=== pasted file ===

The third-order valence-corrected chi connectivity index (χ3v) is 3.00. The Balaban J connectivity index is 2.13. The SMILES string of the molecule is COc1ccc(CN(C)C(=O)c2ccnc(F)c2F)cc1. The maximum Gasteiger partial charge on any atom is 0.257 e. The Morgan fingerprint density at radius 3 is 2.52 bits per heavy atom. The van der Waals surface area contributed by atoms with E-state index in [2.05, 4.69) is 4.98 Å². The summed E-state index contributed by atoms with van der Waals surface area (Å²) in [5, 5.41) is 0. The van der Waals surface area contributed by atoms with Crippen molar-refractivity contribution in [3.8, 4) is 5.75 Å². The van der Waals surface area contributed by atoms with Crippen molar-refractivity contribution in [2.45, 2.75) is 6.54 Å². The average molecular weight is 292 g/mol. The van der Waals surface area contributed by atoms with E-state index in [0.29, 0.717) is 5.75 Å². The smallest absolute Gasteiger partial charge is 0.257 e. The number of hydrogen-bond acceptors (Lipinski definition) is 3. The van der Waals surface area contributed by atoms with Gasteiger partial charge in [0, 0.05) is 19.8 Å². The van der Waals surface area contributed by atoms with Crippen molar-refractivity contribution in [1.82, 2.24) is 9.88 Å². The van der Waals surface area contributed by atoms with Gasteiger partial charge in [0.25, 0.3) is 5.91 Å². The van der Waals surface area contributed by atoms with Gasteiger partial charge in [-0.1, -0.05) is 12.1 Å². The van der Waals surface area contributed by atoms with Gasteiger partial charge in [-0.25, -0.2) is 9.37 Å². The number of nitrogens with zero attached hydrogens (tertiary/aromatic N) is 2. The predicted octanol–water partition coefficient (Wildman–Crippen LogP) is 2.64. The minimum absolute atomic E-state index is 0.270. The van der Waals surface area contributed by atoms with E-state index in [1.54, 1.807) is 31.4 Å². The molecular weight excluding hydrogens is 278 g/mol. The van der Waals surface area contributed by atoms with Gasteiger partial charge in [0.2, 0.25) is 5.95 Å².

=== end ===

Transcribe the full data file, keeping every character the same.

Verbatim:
The third-order valence-corrected chi connectivity index (χ3v) is 3.00. The Balaban J connectivity index is 2.13. The SMILES string of the molecule is COc1ccc(CN(C)C(=O)c2ccnc(F)c2F)cc1. The maximum Gasteiger partial charge on any atom is 0.257 e. The Morgan fingerprint density at radius 3 is 2.52 bits per heavy atom. The van der Waals surface area contributed by atoms with E-state index in [2.05, 4.69) is 4.98 Å². The summed E-state index contributed by atoms with van der Waals surface area (Å²) in [5, 5.41) is 0. The van der Waals surface area contributed by atoms with Crippen molar-refractivity contribution in [3.8, 4) is 5.75 Å². The van der Waals surface area contributed by atoms with Crippen molar-refractivity contribution in [2.45, 2.75) is 6.54 Å². The average molecular weight is 292 g/mol. The van der Waals surface area contributed by atoms with E-state index in [0.29, 0.717) is 5.75 Å². The smallest absolute Gasteiger partial charge is 0.257 e. The number of hydrogen-bond acceptors (Lipinski definition) is 3. The van der Waals surface area contributed by atoms with Gasteiger partial charge in [0, 0.05) is 19.8 Å². The van der Waals surface area contributed by atoms with Crippen molar-refractivity contribution in [1.82, 2.24) is 9.88 Å². The van der Waals surface area contributed by atoms with Gasteiger partial charge in [0.25, 0.3) is 5.91 Å². The van der Waals surface area contributed by atoms with Gasteiger partial charge in [-0.1, -0.05) is 12.1 Å². The van der Waals surface area contributed by atoms with Gasteiger partial charge in [-0.25, -0.2) is 9.37 Å². The number of nitrogens with zero attached hydrogens (tertiary/aromatic N) is 2. The predicted octanol–water partition coefficient (Wildman–Crippen LogP) is 2.64. The minimum absolute atomic E-state index is 0.270. The van der Waals surface area contributed by atoms with E-state index in [1.54, 1.807) is 31.4 Å². The molecular weight excluding hydrogens is 278 g/mol. The van der Waals surface area contributed by atoms with Gasteiger partial charge in [0.2, 0.25) is 5.95 Å².